LinkedIn has carried out tons of work in recent years to update and improve the platform, and it’s paying off. With 250 million monthly active users and the way users interact with the platform constantly evolving, this was clearly an intentional choice on LinkedIn’s behalf.
In recent weeks you may have noticed a big update to the appearance of LinkedIn. The platform has had a theme overhaul, with lighter colours, a fresh layout and overall following the “cleaner” aesthetic we have seen rolling out across many social platforms recently. Again, this seems to have been fully thought through by LinkedIn. When referring to these changes, LinkedIn explained:
“Two years ago, our brand evolved to better reflect LinkedIn’s community of members and organizations that come together to help, support, and inspire one another. Now, we’re bringing the next chapter of this brand evolution to life across our platform with an entirely new look and feel that embodies our diverse, inclusive, warm and welcoming community.”
As a typically professional platform that encourages the development of relationships and contacts, a natural move towards this cleaner aesthetic to reflect that professional element was definitely the right move.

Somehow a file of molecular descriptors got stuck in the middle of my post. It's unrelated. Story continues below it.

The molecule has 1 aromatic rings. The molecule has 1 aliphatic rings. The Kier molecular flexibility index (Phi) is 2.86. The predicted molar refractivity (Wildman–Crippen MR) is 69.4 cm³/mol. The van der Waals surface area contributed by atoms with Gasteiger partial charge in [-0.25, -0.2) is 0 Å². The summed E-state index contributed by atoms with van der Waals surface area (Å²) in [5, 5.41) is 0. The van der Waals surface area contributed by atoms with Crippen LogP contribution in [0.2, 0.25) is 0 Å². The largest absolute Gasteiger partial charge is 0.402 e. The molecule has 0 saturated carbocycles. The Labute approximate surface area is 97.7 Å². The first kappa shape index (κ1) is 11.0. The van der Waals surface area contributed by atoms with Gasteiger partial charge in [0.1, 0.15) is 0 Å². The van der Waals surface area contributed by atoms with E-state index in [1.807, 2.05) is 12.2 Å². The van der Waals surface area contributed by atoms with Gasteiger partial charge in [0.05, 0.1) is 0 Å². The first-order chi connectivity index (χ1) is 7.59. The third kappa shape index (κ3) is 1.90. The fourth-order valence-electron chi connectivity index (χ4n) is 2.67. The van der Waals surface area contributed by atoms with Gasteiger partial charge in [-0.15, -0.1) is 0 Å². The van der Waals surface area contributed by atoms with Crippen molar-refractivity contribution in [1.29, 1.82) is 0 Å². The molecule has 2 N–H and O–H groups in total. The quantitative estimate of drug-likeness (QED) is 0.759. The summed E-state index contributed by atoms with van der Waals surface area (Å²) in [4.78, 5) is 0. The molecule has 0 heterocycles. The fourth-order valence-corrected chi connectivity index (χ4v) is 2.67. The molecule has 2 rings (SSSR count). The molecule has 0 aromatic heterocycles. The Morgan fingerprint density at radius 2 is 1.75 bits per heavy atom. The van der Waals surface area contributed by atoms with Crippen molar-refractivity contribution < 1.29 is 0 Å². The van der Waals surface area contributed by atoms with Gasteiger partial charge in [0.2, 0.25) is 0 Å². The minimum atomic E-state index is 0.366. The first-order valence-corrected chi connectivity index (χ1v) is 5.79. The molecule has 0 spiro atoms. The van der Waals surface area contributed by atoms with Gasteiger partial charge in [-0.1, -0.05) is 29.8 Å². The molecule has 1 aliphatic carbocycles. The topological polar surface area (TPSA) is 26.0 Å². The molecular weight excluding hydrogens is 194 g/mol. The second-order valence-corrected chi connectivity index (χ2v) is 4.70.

The update was mainly aesthetic, but something really exciting you may have noticed when logging on to LinkedIn to see what your professional acquaintances are up to is – stories! That’s right, stories. Stories first broke onto the social media scene with Snapchat way back in 2013 (if you can believe that!). Instagram answered the popular demand with their own version of stories in 2016. The following year, Facebook finally caught up with the game and introduced their own version of stories.
Now, in 2020, LinkedIn brings us stories too. Before you jump over to your favourite desktop browser and declare, “hang on! I’ve not seen this yet…”’ it’s worth noting that stories are only available on the LinkedIn mobile app. This may have been a very intentional move from LinkedIn to encourage users to use the app more frequently. LinkedIn remains one of the platforms that is more commonly used on desktop, with only 57% of traffic coming from the mobile app. Will we see these stats change going forward, with more users swapping to mobile to take advantage of the new stories feature?
What else is new with LinkedIn? Over the summer, they launched a global skills initiative which was aimed at bringing more digital skills to 25million people across the globe before the end of 2020. This year has seen significant economic hardship as a result of the coronavirus pandemic, with many people facing job loss and serious struggles for industries like hospitality and travel.
LinkedIn hopes that by giving free access to different training and skills, that those who are searching for jobs in the current difficult landscape will have more luck. You can find out more about this scheme on LinkedIn’s blog.